Scott Sellers: I think one of the most inherent advantages of Java is the rich set of frameworks and open-source technologies that allow for application development to be significantly accelerated because of all the Java-based technologies that can be used to develop applications. And that’s really been the advantage of Java for decades, it continues to be the inherent advantage using Java. Other languages certainly people can debate all day long in terms of syntax and languages and ease of coding and these types of things. But when you really look at it at the end of the day and specifically when I’m talking about is infrastructure and transaction applications, they’re running the business if you will.

Different languages in other pockets of an enterprise have different use cases, as an example, front end type of applications, web facing type of infrastructure, that’s often times going to be based in Java Script or the service side of that which is called Node. Other machine learning or data analytics often times might be written in Python. But that’s both of those still represent a small portion of the overall infrastructure in terms of actually running a business. The applications that run the business and have transactions flowing through them that actually are processing what – whether it’s a revenue e-commerce type of platform, whether it’s in the case of payments, it’s actually the processing and the payments. In the case of trading, it’s actually accomplishing the very complex nature of all the things required to be able to process trades.

On advertising, logistics, manufacturing, on and on. This is data being marshaled around, being processed, having intelligence, have business intelligence actions being taken upon it. These very heavy transactions, require a large amount of compute infrastructure and associated networking. And at the end of the day, that’s probably going to be Java. The reason it’s Java is because the robustness of Java, the sheer scale and performance of Java, and the rich frameworks and libraries that they can be tapped into. So one of the things that really accelerated the, if you want to call it, a reemergence in Java really has been several years ago where the open ___ community and the Java community in general changed the way that Java was being developed.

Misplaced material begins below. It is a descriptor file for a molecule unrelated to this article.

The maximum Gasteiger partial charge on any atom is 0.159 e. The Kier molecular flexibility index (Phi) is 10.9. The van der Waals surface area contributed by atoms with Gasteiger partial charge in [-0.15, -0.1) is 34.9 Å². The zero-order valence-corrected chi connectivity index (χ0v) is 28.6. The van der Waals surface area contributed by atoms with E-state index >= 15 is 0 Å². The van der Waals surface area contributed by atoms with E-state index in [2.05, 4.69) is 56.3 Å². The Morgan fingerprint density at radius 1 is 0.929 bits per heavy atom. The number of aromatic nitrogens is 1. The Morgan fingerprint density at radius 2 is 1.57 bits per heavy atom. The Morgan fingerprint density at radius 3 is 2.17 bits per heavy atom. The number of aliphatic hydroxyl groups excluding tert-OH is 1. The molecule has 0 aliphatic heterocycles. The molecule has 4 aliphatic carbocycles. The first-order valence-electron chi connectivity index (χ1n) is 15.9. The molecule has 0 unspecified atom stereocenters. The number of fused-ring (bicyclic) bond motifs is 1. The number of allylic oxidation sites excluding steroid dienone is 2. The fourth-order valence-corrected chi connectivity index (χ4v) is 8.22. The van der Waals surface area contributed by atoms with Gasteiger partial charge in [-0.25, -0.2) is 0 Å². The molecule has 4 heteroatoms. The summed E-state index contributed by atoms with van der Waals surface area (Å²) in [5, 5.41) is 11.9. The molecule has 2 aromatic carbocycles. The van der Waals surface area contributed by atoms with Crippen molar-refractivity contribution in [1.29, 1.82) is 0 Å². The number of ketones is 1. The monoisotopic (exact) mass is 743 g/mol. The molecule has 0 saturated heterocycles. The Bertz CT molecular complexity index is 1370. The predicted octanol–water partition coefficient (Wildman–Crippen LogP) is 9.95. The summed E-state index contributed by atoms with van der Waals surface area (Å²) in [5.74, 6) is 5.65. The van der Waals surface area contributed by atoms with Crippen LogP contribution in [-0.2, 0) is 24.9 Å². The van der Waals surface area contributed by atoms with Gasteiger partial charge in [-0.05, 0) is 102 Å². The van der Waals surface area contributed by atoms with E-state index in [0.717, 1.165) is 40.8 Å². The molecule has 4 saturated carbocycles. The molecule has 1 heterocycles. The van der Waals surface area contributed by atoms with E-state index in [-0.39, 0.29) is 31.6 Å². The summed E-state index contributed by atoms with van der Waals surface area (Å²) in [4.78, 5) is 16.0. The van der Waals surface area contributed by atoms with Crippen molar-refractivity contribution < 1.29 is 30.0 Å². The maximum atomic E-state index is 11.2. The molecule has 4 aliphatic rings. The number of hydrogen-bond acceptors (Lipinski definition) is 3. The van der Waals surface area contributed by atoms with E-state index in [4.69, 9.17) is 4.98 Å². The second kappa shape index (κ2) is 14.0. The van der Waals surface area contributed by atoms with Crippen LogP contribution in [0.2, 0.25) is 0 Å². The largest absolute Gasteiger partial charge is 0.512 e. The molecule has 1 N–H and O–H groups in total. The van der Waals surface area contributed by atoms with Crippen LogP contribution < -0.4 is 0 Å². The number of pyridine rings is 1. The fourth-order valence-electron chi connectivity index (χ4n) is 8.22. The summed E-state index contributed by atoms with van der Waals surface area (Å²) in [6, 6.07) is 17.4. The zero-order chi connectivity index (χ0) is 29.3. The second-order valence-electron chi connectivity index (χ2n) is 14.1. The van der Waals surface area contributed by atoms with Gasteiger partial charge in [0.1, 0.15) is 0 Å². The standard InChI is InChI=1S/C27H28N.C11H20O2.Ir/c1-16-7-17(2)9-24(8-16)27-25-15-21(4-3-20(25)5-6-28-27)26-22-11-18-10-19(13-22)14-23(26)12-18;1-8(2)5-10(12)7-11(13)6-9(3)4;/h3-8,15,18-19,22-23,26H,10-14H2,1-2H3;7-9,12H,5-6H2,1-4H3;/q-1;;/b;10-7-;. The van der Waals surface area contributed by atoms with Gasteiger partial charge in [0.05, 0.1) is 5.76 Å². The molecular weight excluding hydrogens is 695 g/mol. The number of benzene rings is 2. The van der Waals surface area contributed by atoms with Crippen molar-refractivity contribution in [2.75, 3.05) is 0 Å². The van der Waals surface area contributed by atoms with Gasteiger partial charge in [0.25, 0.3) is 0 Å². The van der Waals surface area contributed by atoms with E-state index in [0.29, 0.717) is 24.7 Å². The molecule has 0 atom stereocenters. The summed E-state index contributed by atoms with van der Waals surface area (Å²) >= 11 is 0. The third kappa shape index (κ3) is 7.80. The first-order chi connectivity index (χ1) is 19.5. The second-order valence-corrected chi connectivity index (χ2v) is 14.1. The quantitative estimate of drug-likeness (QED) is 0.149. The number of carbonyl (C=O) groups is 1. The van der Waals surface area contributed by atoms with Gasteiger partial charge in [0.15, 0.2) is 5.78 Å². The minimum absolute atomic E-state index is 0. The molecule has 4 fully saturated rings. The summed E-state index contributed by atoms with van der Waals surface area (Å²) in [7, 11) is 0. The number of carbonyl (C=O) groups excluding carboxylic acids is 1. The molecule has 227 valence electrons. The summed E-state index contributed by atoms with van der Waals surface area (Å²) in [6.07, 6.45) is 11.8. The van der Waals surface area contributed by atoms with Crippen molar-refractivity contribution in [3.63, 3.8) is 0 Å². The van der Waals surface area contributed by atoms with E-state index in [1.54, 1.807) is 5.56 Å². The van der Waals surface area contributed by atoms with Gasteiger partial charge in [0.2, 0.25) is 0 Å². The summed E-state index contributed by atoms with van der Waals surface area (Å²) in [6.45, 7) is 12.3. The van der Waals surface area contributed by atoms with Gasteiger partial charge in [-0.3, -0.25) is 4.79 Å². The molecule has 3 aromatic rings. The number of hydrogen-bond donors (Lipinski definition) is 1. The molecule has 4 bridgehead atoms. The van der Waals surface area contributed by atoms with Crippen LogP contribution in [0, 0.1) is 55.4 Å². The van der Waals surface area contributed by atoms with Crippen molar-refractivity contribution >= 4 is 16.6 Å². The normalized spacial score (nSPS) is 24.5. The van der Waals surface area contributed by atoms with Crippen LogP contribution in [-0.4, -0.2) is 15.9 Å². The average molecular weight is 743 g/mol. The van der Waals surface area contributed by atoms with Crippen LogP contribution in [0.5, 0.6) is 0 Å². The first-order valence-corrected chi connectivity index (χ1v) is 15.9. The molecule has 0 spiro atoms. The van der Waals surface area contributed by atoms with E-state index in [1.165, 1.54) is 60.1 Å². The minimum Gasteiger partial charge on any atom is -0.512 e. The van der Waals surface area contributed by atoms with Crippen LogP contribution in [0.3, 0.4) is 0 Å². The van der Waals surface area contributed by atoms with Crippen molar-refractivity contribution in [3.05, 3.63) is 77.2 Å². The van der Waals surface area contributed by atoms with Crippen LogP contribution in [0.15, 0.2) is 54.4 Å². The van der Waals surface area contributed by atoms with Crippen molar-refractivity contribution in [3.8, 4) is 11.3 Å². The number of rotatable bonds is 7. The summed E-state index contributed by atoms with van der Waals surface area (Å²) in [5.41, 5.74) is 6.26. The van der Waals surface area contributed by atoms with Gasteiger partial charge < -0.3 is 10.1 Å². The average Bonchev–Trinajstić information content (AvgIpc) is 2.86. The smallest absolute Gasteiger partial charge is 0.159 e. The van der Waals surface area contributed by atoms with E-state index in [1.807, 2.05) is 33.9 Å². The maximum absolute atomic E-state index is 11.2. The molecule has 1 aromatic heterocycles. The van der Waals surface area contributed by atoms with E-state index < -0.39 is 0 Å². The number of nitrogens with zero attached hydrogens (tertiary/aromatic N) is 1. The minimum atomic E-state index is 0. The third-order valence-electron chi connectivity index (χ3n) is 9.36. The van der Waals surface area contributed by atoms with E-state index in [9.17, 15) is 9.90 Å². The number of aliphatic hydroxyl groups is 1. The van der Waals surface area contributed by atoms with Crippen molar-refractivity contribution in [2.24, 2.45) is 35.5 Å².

And moved away from a design methodology where new versions of java would come out every three to four years into more of a release train methodology. Which, frankly, is much more in line with more today’s modern DevOps methodologies where every six months now a new version of Java comes out. And so instead of taking sort of bigger steps every three to four years, taking more incremental steps every six months. The big benefit for this has been, frankly, that a lot more new features, new capabilities of both Java the platform and Java the language have been able to come out, and that’s really kind of brought a reemergence of Java. And frankly, many would argue now that Java as a language and as a platform is moving faster than any other language out there.

Mike Vizard: Do you think that we have gone through a first phase of digital transformation and maybe through the school of hard knocks a little bit, but then maybe we are on the cusp of getting this right. And a lot of people are starting to move forward because of advances in Java, we have cloud-native, we have a lot of technologies that kind of feel like a primordial soup that are awaiting a catalyst of some sort?

Scott Sellers: I think there’s no doubt about it. There’s a long, long trail of applications that are still waiting for digital transformation and those types of initiatives. I think the inevitable trend though is that the word transformation eventually gets replaced, right, because instead of transforming applications and capabilities and processes to be digital, it becomes inherently, right. And that’s where things are moving, of course. It’s that as time goes on and more and more applications have been transformed, there’s no transformation left, right? It always is about being inherently digital and digital native if you will. And certainly, that is where things are today in terms of as enterprises and DevOps teams think about the new requirements of their business.